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Racism In Mark Twain's "The Adventures Of Huckleberry Finn"

654 words - 3 pages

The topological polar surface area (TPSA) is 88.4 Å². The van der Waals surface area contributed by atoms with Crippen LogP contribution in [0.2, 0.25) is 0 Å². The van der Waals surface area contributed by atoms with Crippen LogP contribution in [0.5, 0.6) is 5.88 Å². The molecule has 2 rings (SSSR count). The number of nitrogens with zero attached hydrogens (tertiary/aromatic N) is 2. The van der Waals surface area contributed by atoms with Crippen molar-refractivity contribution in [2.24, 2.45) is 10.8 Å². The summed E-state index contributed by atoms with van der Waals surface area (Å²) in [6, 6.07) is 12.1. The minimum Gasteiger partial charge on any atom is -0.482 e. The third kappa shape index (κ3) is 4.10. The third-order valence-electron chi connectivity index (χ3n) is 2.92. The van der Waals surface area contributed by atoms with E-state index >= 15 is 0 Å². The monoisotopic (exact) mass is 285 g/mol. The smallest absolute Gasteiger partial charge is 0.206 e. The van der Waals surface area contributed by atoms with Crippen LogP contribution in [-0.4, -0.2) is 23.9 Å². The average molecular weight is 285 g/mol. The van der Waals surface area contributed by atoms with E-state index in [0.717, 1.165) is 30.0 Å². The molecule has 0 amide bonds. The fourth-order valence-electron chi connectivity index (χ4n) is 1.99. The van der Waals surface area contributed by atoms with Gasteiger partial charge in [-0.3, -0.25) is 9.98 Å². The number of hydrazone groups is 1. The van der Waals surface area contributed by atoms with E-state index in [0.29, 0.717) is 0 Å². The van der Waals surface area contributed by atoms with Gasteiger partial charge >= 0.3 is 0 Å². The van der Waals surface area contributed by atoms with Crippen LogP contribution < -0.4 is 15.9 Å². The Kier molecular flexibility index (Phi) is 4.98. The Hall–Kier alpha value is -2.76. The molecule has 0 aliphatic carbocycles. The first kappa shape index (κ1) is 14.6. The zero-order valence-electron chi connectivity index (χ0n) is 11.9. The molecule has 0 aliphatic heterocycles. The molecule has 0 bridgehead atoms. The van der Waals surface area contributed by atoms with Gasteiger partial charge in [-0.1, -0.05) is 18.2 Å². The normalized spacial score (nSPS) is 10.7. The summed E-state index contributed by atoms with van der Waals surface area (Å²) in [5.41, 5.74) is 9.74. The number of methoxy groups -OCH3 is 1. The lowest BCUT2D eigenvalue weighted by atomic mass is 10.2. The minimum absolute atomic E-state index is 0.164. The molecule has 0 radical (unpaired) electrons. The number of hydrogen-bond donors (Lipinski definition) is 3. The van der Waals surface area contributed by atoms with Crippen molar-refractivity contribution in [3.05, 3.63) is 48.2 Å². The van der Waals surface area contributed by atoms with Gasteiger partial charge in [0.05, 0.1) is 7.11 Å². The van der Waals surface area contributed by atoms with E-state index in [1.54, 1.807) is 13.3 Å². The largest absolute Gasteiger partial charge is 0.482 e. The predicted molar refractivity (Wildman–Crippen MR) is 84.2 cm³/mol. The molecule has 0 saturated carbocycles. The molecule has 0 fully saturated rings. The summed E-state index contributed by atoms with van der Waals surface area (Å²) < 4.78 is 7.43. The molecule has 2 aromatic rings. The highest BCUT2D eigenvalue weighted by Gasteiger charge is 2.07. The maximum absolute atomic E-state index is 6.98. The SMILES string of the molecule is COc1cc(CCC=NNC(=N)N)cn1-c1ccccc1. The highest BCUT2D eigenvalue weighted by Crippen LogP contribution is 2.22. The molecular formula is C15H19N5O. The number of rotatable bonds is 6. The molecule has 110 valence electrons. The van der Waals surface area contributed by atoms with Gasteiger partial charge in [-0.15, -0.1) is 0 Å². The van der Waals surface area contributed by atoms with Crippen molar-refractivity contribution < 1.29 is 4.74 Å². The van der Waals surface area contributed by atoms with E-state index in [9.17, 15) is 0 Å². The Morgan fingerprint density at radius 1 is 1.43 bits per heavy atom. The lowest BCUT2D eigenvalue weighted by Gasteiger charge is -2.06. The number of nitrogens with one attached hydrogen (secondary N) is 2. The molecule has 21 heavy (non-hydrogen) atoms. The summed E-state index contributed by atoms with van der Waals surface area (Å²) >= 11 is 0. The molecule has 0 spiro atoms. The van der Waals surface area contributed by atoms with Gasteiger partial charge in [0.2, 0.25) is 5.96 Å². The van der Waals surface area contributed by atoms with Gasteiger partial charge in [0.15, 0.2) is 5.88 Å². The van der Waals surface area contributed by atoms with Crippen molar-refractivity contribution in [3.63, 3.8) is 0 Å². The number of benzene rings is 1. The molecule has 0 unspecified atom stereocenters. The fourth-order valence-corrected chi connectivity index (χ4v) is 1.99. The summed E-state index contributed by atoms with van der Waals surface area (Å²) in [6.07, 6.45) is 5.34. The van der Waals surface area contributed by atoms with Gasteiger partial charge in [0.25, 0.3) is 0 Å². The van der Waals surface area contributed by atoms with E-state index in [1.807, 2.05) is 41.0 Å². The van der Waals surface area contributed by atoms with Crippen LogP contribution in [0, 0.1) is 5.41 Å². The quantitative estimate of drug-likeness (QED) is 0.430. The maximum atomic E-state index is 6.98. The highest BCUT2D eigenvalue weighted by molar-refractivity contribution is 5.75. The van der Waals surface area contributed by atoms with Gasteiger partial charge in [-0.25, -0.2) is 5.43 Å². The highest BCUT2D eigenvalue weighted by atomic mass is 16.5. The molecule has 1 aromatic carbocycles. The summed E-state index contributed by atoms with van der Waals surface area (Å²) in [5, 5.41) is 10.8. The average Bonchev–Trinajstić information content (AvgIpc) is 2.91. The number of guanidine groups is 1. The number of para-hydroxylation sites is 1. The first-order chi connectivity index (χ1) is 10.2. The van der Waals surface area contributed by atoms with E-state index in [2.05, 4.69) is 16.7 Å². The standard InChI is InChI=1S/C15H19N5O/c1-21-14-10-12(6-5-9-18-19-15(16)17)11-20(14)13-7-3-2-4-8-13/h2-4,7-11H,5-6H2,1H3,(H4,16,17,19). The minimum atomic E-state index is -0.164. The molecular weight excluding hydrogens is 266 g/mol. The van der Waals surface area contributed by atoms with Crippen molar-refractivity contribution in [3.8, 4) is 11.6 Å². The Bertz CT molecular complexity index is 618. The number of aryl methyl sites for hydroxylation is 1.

In the novel Huckleberry Finn by Mark Twain, Huck goes throughmany adventures on the Mississippi River. He escapes from Pap andsails down the Mississippi with an escaped slave named Jim. Huck goesthrough the moral conflict of how wrong it is to be helping Jim escapeto freedom. Eventually Huck decides he will help Jim and actuallysteals him from a farmer with the help of Tom Sawyer, a friend.Eventhough Huck and Jim are trying to sail to the Ohio River whichleads to freedom, they pass it in the dark.Over the course of the novel Huck's opinion of Jim changes. In thebeginning of their voyage, Huck feels he shouldn't be helping Jim tofreedom and almost turns him in to slave catchers Twain 87 "I waspaddling off, all in a sweat to tell on him; but when he says this(that Huck is his one and only friend) it seemed to take the tuck allout of me.". Huck begins to enjoy having Jim's company, and when Jimis sold by the Duke and the King, Huck breaks down and cries whileasking the Duke where Jim is Twain 208 "'sold him' I says, and begunto cry; 'why he was my nigger, and that was my money. Where is he?-- Iwant my nigger.". Then Huck steals Jim from the Phelps farm(eventhough he was already set free by Miss Watson's will). Huck Finnchanges as we go through the story because Jim is really almost hisslave and he grows to like having Jim wait on him.In Huckleberry Finn, Mark Twain depicts Southern life and societyin the 1870's. The main point that Twain makes is that Southern lifeis not as glorious as it's made out to be. We can tell this be severalironies between the way Southern life was depicted and the way Twaindescribes them. One of the ironies is that plantation owners weresupposed to be like kings, but Twain takes one of these "kings",Colonel Sherburn and has him kill Boggs, the town drunk. If theseplantation owners were kings they'd have no...

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